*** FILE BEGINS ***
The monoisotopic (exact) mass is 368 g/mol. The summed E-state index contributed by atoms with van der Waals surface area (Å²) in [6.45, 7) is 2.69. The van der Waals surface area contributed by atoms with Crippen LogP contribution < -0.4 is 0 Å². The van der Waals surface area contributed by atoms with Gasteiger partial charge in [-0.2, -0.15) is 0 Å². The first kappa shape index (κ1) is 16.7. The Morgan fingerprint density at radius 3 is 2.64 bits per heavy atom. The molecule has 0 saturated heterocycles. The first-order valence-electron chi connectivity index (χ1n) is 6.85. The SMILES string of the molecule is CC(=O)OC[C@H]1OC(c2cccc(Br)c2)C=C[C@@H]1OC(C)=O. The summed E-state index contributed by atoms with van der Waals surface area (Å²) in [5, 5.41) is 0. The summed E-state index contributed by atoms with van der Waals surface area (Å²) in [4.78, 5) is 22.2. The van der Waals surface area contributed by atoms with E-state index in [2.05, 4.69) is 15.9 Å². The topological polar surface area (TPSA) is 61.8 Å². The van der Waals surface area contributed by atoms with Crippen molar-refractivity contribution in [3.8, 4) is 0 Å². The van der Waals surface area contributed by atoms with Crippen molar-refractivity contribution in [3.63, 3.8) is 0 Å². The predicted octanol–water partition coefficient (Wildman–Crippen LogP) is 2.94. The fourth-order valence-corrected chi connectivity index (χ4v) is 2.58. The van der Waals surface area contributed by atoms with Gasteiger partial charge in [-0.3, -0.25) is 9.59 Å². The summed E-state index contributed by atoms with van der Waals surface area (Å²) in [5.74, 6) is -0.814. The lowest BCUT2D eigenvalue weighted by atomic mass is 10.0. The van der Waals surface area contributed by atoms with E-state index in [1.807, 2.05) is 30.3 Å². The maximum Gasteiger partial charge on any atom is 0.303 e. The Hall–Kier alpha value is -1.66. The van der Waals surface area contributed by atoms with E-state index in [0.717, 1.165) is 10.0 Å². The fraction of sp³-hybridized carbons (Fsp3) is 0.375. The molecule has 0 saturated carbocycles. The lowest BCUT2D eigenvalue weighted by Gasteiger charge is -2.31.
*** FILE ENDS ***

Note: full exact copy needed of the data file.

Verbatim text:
The monoisotopic (exact) mass is 368 g/mol. The summed E-state index contributed by atoms with van der Waals surface area (Å²) in [6.45, 7) is 2.69. The van der Waals surface area contributed by atoms with Crippen LogP contribution < -0.4 is 0 Å². The van der Waals surface area contributed by atoms with Gasteiger partial charge in [-0.2, -0.15) is 0 Å². The first kappa shape index (κ1) is 16.7. The Morgan fingerprint density at radius 3 is 2.64 bits per heavy atom. The molecule has 0 saturated heterocycles. The first-order valence-electron chi connectivity index (χ1n) is 6.85. The SMILES string of the molecule is CC(=O)OC[C@H]1OC(c2cccc(Br)c2)C=C[C@@H]1OC(C)=O. The summed E-state index contributed by atoms with van der Waals surface area (Å²) in [5, 5.41) is 0. The summed E-state index contributed by atoms with van der Waals surface area (Å²) in [4.78, 5) is 22.2. The van der Waals surface area contributed by atoms with E-state index in [2.05, 4.69) is 15.9 Å². The topological polar surface area (TPSA) is 61.8 Å². The van der Waals surface area contributed by atoms with Crippen molar-refractivity contribution in [3.8, 4) is 0 Å². The van der Waals surface area contributed by atoms with Crippen molar-refractivity contribution in [3.63, 3.8) is 0 Å². The predicted octanol–water partition coefficient (Wildman–Crippen LogP) is 2.94. The fourth-order valence-corrected chi connectivity index (χ4v) is 2.58. The van der Waals surface area contributed by atoms with Gasteiger partial charge in [-0.3, -0.25) is 9.59 Å². The summed E-state index contributed by atoms with van der Waals surface area (Å²) in [5.74, 6) is -0.814. The lowest BCUT2D eigenvalue weighted by atomic mass is 10.0. The van der Waals surface area contributed by atoms with E-state index in [1.807, 2.05) is 30.3 Å². The maximum Gasteiger partial charge on any atom is 0.303 e. The Hall–Kier alpha value is -1.66. The van der Waals surface area contributed by atoms with E-state index in [0.717, 1.165) is 10.0 Å². The fraction of sp³-hybridized carbons (Fsp3) is 0.375. The molecule has 0 saturated carbocycles. The lowest BCUT2D eigenvalue weighted by Gasteiger charge is -2.31.